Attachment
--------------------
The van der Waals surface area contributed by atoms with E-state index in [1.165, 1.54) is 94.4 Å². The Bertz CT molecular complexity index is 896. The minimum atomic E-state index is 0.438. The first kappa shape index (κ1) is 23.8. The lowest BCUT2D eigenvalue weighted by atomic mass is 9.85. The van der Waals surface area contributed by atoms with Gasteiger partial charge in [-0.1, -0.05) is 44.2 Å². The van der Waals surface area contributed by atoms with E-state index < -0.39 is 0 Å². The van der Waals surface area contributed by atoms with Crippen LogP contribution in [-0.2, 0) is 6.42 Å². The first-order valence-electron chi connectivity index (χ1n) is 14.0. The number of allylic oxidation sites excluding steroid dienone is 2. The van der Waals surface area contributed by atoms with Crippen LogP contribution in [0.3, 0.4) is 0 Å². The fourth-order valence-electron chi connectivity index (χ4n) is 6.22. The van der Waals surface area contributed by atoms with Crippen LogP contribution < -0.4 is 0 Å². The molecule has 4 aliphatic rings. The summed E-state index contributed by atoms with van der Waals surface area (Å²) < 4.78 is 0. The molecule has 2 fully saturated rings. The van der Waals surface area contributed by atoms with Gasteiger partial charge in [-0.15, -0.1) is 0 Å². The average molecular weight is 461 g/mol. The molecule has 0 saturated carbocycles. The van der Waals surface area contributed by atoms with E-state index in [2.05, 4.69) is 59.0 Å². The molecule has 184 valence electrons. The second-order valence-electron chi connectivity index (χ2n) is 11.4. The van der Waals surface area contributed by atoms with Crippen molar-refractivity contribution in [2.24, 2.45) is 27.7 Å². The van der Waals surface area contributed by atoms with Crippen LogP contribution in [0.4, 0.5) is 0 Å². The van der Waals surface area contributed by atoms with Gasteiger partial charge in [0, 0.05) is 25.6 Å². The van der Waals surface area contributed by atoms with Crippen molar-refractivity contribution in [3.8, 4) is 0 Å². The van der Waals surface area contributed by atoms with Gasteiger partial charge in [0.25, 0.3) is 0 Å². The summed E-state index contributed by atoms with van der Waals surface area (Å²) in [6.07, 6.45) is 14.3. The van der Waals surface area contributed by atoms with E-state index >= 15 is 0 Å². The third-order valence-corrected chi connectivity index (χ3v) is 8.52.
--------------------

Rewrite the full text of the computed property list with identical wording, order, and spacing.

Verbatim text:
The van der Waals surface area contributed by atoms with E-state index in [1.165, 1.54) is 94.4 Å². The Bertz CT molecular complexity index is 896. The minimum atomic E-state index is 0.438. The first kappa shape index (κ1) is 23.8. The lowest BCUT2D eigenvalue weighted by atomic mass is 9.85. The van der Waals surface area contributed by atoms with Gasteiger partial charge in [-0.1, -0.05) is 44.2 Å². The van der Waals surface area contributed by atoms with E-state index < -0.39 is 0 Å². The van der Waals surface area contributed by atoms with Crippen LogP contribution in [-0.2, 0) is 6.42 Å². The first-order valence-electron chi connectivity index (χ1n) is 14.0. The number of allylic oxidation sites excluding steroid dienone is 2. The van der Waals surface area contributed by atoms with Crippen LogP contribution in [0.3, 0.4) is 0 Å². The fourth-order valence-electron chi connectivity index (χ4n) is 6.22. The van der Waals surface area contributed by atoms with Crippen LogP contribution < -0.4 is 0 Å². The molecule has 4 aliphatic rings. The summed E-state index contributed by atoms with van der Waals surface area (Å²) < 4.78 is 0. The molecule has 2 fully saturated rings. The van der Waals surface area contributed by atoms with Gasteiger partial charge in [-0.15, -0.1) is 0 Å². The average molecular weight is 461 g/mol. The molecule has 0 saturated carbocycles. The van der Waals surface area contributed by atoms with E-state index in [2.05, 4.69) is 59.0 Å². The molecule has 184 valence electrons. The second-order valence-electron chi connectivity index (χ2n) is 11.4. The van der Waals surface area contributed by atoms with Crippen molar-refractivity contribution in [2.24, 2.45) is 27.7 Å². The van der Waals surface area contributed by atoms with Crippen LogP contribution in [0.4, 0.5) is 0 Å². The van der Waals surface area contributed by atoms with Gasteiger partial charge in [0, 0.05) is 25.6 Å². The van der Waals surface area contributed by atoms with Crippen molar-refractivity contribution in [3.8, 4) is 0 Å². The van der Waals surface area contributed by atoms with Gasteiger partial charge in [0.25, 0.3) is 0 Å². The summed E-state index contributed by atoms with van der Waals surface area (Å²) in [6.07, 6.45) is 14.3. The van der Waals surface area contributed by atoms with E-state index >= 15 is 0 Å². The third-order valence-corrected chi connectivity index (χ3v) is 8.52.